How To Read The Catholic Bible in Chronological Order (2023 Reading Plan)

How do I read the Catholic Bible in Chronological Order?

This is a very serious question and one that has caused much debate among Christians for centuries.

What is the true chronological order of the Bible? You might be surprised to know that there is no absolute consensus about this! We have done our own research and are happy to share the results with you, as well as a reading plan.

When you are learning how to read the Catholic Bible in chronological order, it will be easier for you to understand what is taking place. This helps keep things orderly and keeps you from making the same mistakes that so many have made in the past. You can easily see how the Church, for example, began with the Resurrection of the Lord. We know that this is true because the Bible tells us about His coming in the flesh. The Church believes that He was raised from the dead, and the Book of Acts does not change this.

One Year Chronological Bible Reading Program

We have composed a reading plan for you following our research into the chronological order of the Bible. However, if you are truly interested in reading the Bible this way, we can also recommend you to scholars who have spent decades working on this!

By clicking on the image below you will be taken to one of our partners, who has compiled a one-year reading program for the Bible in chronological order, including commentary on the passages.

Some people find it challenging to read so much of the Bible. However, they all agree it brings them great peace and understanding. We hope you are ready for a challenge which will bring you closer to God.

New Testament Books of the Bible in Chrological Order – Reading Plan

Below is a table of the books of the New Testament in order of when they were composed.

BookAuthorDate Of CompositionPlace Of Composition
1 ThessaloniansPaul51Corinth
2 ThessaloniansPaul51Corinth
1 CorinthiansPaul54Ephesus
2 CorinthiansPaul57Macedonia (Philippi?)
GalatiansPaul57Macedonia (Philippi?)
1 PeterPeter63Rome
2 PeterPeter64Rome
JamesJamesEarly 60sJerusalem
1 TimothyPaul66-67Rome
2 TimothyPaul66-67Rome
1 JohnJohn80sEphesus
2 JohnJohn80sEphesus
3 JohnJohn80sEphesus
RevelationsJohn96-98Patmos, Ephesus
Chronological Order Of Catholic Bible

Reading the Bible in this way can offer a deeper understand of the word of God.

Is it wrong to read the Bible in Chronological Order?

This question has been bothering some people. They worry that they might be reading the Bible from the wrong perspective, which would make the idea of the Bible being infallible simply foolish. This argument is not entirely valid, and if one were to use this line of reasoning they would certainly be committing a sin against the Church. It is not as though there is some un-revealed mystery that the Church cannot simply disclose itself, but rather any such attempt shows an extreme lack of understanding on their part.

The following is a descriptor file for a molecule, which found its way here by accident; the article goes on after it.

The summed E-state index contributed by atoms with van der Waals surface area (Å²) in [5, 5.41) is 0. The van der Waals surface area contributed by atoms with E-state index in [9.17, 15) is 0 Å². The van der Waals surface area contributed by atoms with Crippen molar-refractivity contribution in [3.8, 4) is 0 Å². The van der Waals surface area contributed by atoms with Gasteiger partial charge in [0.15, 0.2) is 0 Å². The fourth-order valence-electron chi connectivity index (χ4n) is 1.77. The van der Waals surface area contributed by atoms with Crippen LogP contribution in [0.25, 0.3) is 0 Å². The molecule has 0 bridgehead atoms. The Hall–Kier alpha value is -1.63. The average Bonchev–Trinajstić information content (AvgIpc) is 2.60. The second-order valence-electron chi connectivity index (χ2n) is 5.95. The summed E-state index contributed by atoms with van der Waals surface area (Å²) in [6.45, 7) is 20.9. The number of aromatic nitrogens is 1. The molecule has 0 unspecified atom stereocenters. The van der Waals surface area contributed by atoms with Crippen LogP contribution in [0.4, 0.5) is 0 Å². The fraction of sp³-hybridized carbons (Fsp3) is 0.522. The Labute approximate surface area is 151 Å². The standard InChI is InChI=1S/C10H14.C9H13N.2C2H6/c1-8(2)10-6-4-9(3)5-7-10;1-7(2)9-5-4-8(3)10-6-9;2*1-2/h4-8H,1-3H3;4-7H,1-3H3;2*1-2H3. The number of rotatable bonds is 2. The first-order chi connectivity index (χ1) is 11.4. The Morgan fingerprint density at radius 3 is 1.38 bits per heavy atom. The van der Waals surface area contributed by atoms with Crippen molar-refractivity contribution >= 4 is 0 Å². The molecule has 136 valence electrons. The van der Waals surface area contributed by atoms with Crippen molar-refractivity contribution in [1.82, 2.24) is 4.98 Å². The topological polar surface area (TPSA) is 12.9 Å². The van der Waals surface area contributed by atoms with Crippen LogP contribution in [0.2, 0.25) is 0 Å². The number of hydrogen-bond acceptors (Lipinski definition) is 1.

If you are going to try and learn how to read the Catholic Bible from its proper chronological order, then you may very well find that your understanding of the Bible will deepen.

How to read the Catholic Bible from its correct chronological order is to treat it as though it were a legitimate book, written by a single pontificate, rather than a collection of documents arranged by the Popes.

This means that you will have to take every papal pronouncement on its face at face value, treating each papal act as though it happened yesterday. It is this that will allow you to read the Catholic Church in its true light.

  • Some people want to read the whole Bible from beginning to end (from the Book of Genesis to the Book of Revelation).
    • Such plans require reading thirty or more minutes each day, or one or more chapters each day, throughout the year.
  • When reading the book in chronological order, you will see the Bible in a new light.
    • It is a good practice for people who are already familiar with much of the Bible, and wish to see how it all fits together.

Once you have learned how to read the Catholic Bible in its true chronological order, you may also want to know how to read other religious documents from this tradition. The basic method for doing this is simple enough: look for the words “in time,” “in pace,” and “in the right time.” (Be sure to include the word “in” whenever you see these expressions.) Any papal pronouncement, whether it is a theological treatise or exhortation, must always come with a reason given to why it was written, a reason that cannot be dismissed as mere idle superstition.

If you study how to read the Catholic faith using the methods discussed here, you will soon find that your understanding of Catholic teaching will broaden and deepen.

You will begin to see the meaning of the various events and sayings within the pages of the Bible a whole new way. This can only be good news for the Catholic Church!

Are you ready to give it a try? If you want to get a ready chronological Bible plan, including full commentary, check out this study plan by following the link below!

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